Transvaginal Mesh Lawsuits
Transvaginal mesh has been used in surgery to treat women suffering from pelvic organ prolapse (POP) and stress urinary incontinence. However, transvaginal placement of surgical mesh, previously believed to rarely cause complications, in fact does result in serious complications, which might require multiple follow-up surgeries to resolve the complications, according to a recent FDA warning.
Women who have experienced serious complications such as mesh erosion, pain, organ perforation and urinary problems may be eligible for compensation through filing a lawsuit.
What is Pelvic Organ Prolapse?
Pelvic organ prolapse (POP) occurs when the tissues that hold the pelvic organs in place become weak or stretched. Thirty to fifty percent of women may experience POP in their lifetime with two percent developing symptoms. When POP happens, the organs bulge (prolapse) into the vagina and sometimes prolapse past the vaginal opening. More than one pelvic organ can prolapse at the same time. Organs that can be involved in POP include the bladder, the uterus, the rectum, the top of the vagina (vaginal apex) after a hysterectomy and the bowel.
Symptoms of pelvic organ prolapse can include:
- Feeling pressure in the pelvic area
- Feeling full in your lower belly
- Feeling as if something is falling from your vagina
- Feeling a pull or stretch in your groin area
- Feeling lower back pain
- Urinary incontinence (loss of bladder control or inability to hold your urine)
- Frequent urination
- Pain during intercourse
- Bowel problems (e.g., constipation)
Pelvic Organ Prolapse Treatment
Surgery to repair weakened or damaged tissue is an option for treating pelvic organ prolapse. Some surgeries involve implanting a surgical mesh device into patients in order to reinforce the wall of the vaginal (due to collapse) or to support the urethra (to treat urinary incontinence). Following this procedure, many women have experienced mesh complications.
What is Transvaginal Surgical Mesh?
Transvaginal mesh is a type of surgical mesh used to provide support for weakened or damaged tissue inside the body. The mesh is made of either absorbable or non-absorbable synthetic material.
Specifically, transvaginal mesh is used to treat pelvic organ prolapse (POP) and stress urinary incontinence (SUI) in women. When it is used for these conditions, the mesh is surgically implanted to reinforce the vaginal wall (for POP repair) or support the urethra or bladder neck (for SUI repair).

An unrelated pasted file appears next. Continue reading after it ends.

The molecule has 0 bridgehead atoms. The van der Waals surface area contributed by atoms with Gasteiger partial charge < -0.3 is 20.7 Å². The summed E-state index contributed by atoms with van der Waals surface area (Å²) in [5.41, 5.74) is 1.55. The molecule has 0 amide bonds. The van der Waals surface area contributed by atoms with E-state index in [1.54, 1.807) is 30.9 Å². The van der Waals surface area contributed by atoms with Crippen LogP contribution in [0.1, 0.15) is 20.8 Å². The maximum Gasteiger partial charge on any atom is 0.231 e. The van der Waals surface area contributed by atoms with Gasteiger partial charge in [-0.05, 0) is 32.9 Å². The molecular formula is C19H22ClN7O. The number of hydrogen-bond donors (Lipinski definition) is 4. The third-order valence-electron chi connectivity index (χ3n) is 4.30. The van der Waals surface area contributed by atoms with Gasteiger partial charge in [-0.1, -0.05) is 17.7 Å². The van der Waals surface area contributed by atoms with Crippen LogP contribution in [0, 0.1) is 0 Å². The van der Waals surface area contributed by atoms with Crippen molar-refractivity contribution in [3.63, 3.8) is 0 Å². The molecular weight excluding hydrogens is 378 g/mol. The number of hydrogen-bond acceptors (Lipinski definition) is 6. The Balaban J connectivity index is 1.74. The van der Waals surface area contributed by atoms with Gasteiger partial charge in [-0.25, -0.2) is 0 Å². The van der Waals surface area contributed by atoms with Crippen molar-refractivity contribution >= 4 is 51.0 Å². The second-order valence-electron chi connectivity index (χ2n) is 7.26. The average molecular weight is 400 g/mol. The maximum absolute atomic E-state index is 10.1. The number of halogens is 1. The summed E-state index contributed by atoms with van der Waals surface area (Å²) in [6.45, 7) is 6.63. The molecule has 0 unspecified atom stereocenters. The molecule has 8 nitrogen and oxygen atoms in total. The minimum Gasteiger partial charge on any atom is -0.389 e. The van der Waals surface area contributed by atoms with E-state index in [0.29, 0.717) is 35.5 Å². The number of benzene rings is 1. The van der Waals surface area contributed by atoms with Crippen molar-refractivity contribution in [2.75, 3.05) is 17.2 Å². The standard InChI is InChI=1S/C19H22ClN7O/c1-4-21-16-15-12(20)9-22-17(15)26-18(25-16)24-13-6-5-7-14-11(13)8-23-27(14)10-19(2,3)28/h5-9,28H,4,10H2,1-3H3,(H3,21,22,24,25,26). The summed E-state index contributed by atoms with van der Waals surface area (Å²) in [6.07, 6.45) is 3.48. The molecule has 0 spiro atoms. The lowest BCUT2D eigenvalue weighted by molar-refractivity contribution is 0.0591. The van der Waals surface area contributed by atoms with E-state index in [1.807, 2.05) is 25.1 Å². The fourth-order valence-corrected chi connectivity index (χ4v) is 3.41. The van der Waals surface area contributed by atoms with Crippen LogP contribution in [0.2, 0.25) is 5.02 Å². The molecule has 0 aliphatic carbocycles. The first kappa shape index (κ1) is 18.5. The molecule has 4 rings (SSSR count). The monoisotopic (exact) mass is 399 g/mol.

Transvaginal Mesh & Placement Complications
Many women have experienced terrible pain and discomfort related to transvaginal surgical mesh devices. Since October 2008, over 1,000 incidents of transvaginal surgical mesh complications have been reported, according to the Food and Drug Administration.*
A direct connection has been established between transvaginal mesh and serious health complications, including:
- Erosion through vaginal epithelium (the tissue inside the vagina) Infection
- Urinary Problems
- Recurrence of the prolapse and/or incontinence
- Injuries to nearby organs (bowel, bladder, blood vessels)
- Bowel, bladder and blood vessel perforation during insertion
- Vaginal scarring
- Mesh erosion causing discomfort, pain and/or dyspareunia (painful intercourse)
Treatment of TVM Complications
Treatment may include surgical and other procedures such as:
- Mesh removal
- IV therapy
- Blood transfusions
- Drainage of hematomas or abscesses
Because of the seriousness of the above complications, some patients needed multiple surgeries to remove the mesh that eroded into the vagina. This can result in additional medical bills and longer recovery times.
The U.S. Food and Drug Administration (FDA) has received thousands of reports from women who experienced complications associated with the placement of the surgical mesh. Because of this, the FDA has released warnings concerning the health complications, recommending that patients suffering from POP or SUI who might undergo a surgical procedure for transvaginal mesh take certain precautions.
FDA Recommendations for Transvaginal Surgical Mesh (TSM)
The FDA recommends that patients suffering from pelvic organ prolapse or stress urinary incontinence who have or might undergo transvaginal placement of surgical mesh should take the following precautions:
- Ask the surgeon before surgery about all POP treatment options, including those that do not involve mesh, and understand why the surgeon may be recommending treatment of POP with mesh.
- Continue with routine check-ups and follow-up care after surgery. Notify the surgeon if complications develop (persistent vaginal bleeding or discharge, pelvic or groin pain during sex).
- Those who have had POP surgery but don’t know if the surgeon used mesh should find out if mesh was used during their next scheduled visit with their health care provider.
In July 2011, the FDA issued a safety communication on the serious complications associated with transvaginal placement of surgical mesh for pelvic organ prolapse. The warning informed the medical community and patients that 1) serious complications associated with surgical mesh for transvaginal non-mesh repair of POP are not rare and 2) it is not clear that transvaginal POP repair with mesh is more effective than traditional non-mesh repair.